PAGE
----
Food security in a warming world
Carbon dioxide encourages plant growth, but this will be at least partly offset by the other consequences of climate change. Higher temperatures are expected to have a positive effect on crop development in cold regions, but further temperature increases in hot regions tend to reduce rates of photosynthesis.
Reductions in average rainfall are being observed in many parts of the world that are already dry, including the Mediterranean. Average rainfall will probably increase in many already wet regions, and extreme rainfall is almost certainly getting more frequent, both of which can damage crops, through impacts such as flooding and physical damages to the plant structure. However, higher levels of CO2in the atmosphere do allow plants to manage moisture better.
The effect of climate change on global rates of photosynthesis, or primary production, is a good measure of the impact on plants generally, including crops. Global photosynthesis will be affected by CO2 fertilisation, temperature increase and rainfall patterns. These competing factors mean that the overall impact of climate change will be positive in some regions and negative in others. Of the three factors, changes to average rainfall patterns are the hardest to predict, and they provide the biggest source of uncertainty. Weeds will also be affected by these changes, potentially affecting competition for space or nutrients. Read more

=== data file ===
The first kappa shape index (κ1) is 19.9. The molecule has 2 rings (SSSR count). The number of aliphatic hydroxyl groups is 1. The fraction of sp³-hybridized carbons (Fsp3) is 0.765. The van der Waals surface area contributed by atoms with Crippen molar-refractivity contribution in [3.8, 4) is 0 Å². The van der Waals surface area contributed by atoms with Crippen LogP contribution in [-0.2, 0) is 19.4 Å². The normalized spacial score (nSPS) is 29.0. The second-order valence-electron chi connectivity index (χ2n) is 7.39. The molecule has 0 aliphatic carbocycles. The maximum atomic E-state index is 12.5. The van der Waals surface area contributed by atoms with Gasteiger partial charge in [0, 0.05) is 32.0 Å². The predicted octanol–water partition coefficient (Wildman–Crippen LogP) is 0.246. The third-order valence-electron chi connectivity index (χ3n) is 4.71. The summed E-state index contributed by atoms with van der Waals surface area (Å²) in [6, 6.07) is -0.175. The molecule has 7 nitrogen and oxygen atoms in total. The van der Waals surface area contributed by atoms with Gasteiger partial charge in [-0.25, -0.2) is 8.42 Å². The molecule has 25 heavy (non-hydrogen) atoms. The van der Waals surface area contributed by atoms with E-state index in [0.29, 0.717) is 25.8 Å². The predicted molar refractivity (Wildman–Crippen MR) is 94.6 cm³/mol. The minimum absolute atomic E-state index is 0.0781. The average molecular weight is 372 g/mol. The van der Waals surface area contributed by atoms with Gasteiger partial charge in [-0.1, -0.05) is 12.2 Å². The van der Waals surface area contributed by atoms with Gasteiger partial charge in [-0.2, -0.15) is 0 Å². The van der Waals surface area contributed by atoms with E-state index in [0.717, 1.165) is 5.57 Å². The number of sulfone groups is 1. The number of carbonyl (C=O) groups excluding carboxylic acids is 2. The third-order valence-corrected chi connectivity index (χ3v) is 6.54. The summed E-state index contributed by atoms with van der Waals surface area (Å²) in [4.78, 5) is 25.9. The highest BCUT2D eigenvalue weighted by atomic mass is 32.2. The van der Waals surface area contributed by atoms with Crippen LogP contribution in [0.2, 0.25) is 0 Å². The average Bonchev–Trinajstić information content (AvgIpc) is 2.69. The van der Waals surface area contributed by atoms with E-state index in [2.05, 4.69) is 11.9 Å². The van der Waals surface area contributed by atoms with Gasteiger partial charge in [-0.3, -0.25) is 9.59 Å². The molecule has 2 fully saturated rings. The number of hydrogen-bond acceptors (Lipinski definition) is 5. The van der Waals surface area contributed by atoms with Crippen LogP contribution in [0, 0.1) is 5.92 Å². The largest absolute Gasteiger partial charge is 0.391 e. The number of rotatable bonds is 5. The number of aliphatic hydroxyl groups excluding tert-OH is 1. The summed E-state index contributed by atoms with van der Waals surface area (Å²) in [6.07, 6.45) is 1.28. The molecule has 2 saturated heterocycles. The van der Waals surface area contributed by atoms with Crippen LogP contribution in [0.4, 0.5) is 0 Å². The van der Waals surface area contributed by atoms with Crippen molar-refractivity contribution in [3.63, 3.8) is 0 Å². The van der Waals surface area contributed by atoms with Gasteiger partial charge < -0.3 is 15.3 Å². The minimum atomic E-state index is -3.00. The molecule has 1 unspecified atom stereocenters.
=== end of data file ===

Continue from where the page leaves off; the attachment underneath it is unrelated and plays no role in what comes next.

There will also be implications for crop diseases and pests. The pathogenic fungi which cause the crop disease Fusarium Ear blight are highly sensitive to rainfall fluctuations, so we cannot be certain how climate change will affect them. Fusarium ear blight has the potential to damage staple crops around the world, so it is important that we better understand how it will be affected. There is preliminary evidence that Fusarium ear blight may become more of a problem as the climate warms, including in the UK. Read more